Phoenix40-A UAV Detects Life Through Walls
TiaLinx’s Phoenix40-A takes to the skies to detect life through wall, ceilings, and whatever stands in its way…
Last month we featured Californian-based company TiaLinx’s breath and heartbeat detecting UGV. Known as the Couger2-H, the bot proved extremely slick at detecting human presence through concrete; however its restricted maneuverability seriously limited its military application. Realizing these limitations, TiaLinx continued development of the bot and has struck back with the Phoenix40-A, a highly maneuverable UAV with the more sensitive life-detecting sensors than its predecessor.
Where the Cougar2-H comprised of the company’s Eagle5-N radar system mounted atop a more basic version of iRobot’s PackBot, Mule or Ember UGVs, the Phoenix has opted for a 6-rotar hexocopter design to take its ultra-wideband radio frequency sensors off the ground. And unlike the Cougar2-H, which had to be within several feet of a wall to detect what lies behind, the Pheonix40-A’s new sensors work from an extended range.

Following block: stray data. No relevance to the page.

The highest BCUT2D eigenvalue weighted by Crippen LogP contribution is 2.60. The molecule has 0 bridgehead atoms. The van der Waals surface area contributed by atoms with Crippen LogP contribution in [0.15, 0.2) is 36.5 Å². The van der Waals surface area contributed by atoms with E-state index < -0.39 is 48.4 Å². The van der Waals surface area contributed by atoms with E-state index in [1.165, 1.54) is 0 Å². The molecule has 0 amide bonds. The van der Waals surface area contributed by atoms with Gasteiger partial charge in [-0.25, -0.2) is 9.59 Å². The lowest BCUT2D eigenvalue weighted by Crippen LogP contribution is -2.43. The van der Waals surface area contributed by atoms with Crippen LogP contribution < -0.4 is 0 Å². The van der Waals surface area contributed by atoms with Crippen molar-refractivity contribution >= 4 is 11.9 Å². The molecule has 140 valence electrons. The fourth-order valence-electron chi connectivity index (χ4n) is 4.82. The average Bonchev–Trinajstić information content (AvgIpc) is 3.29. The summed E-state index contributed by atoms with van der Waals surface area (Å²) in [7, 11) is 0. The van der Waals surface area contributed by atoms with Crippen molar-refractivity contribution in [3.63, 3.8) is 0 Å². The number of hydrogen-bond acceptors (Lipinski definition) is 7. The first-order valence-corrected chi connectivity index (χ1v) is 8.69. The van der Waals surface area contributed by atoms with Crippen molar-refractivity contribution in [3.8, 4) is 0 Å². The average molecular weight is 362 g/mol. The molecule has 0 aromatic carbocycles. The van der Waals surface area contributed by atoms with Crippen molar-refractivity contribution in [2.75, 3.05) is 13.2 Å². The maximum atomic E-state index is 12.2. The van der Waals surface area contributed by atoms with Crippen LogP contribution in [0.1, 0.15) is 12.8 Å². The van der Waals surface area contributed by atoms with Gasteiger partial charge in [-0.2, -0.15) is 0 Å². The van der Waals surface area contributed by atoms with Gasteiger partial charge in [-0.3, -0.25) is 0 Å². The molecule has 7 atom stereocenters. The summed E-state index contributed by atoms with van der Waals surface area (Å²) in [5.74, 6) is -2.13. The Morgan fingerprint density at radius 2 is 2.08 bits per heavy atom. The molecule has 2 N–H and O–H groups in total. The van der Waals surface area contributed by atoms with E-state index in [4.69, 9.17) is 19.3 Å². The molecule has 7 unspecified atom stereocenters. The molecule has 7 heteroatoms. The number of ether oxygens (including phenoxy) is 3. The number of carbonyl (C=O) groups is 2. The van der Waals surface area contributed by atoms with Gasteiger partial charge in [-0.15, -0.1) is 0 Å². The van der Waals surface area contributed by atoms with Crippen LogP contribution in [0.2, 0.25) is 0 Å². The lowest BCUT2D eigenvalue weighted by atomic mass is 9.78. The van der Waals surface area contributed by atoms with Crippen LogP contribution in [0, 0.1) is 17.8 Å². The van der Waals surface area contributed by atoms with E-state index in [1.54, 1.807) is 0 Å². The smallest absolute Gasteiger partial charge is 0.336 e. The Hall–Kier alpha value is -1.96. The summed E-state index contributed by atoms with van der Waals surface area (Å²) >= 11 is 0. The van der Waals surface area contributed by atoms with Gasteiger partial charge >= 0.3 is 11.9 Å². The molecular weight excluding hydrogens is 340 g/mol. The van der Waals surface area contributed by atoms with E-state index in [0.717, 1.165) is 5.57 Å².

Image Credit: TiaLinx, 2011.
TiaLinx Phoenix40-A UAV
The Phoenix40-A UAV can be remotely controlled from the ground using a laptop and joystick; it can also fly autonomously to several different GPS points in one mission. Taking to the skies armed with sensors and video cameras for surveillance, the Phoenix can also provide floor plans and layouts of multistory buildings, and scan miles of land for unexploded ordnance.
Lacking the stealth required for covert military operations, the Cougar2-H’s only real application was as a search and rescue bot in situations when the element of surprise offers no benefit; scanning for victims in earthquakes, landslides, tsunami’s etc.
The new Phoenix40-A however, not only betters its predecessor search and rescue ability, it now has real military application too.